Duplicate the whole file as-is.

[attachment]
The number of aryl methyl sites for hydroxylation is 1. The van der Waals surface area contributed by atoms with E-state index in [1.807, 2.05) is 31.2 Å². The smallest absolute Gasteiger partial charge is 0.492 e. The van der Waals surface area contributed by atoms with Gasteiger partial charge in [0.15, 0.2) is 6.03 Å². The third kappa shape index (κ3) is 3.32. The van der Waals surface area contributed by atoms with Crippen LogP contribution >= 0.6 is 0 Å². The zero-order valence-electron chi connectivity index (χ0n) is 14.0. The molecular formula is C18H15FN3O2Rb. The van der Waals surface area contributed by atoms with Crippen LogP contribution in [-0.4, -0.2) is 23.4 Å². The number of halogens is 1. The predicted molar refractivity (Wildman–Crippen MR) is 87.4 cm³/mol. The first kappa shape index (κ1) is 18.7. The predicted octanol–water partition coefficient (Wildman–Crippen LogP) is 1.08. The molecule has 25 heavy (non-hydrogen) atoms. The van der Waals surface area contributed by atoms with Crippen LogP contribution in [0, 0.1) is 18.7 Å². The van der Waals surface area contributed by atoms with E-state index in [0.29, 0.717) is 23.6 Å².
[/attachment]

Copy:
The number of aryl methyl sites for hydroxylation is 1. The van der Waals surface area contributed by atoms with E-state index in [1.807, 2.05) is 31.2 Å². The smallest absolute Gasteiger partial charge is 0.492 e. The van der Waals surface area contributed by atoms with Gasteiger partial charge in [0.15, 0.2) is 6.03 Å². The third kappa shape index (κ3) is 3.32. The van der Waals surface area contributed by atoms with Crippen LogP contribution >= 0.6 is 0 Å². The zero-order valence-electron chi connectivity index (χ0n) is 14.0. The molecular formula is C18H15FN3O2Rb. The van der Waals surface area contributed by atoms with Crippen LogP contribution in [-0.4, -0.2) is 23.4 Å². The number of halogens is 1. The predicted molar refractivity (Wildman–Crippen MR) is 87.4 cm³/mol. The first kappa shape index (κ1) is 18.7. The predicted octanol–water partition coefficient (Wildman–Crippen LogP) is 1.08. The molecule has 25 heavy (non-hydrogen) atoms. The van der Waals surface area contributed by atoms with Crippen LogP contribution in [0, 0.1) is 18.7 Å². The van der Waals surface area contributed by atoms with E-state index in [0.29, 0.717) is 23.6 Å².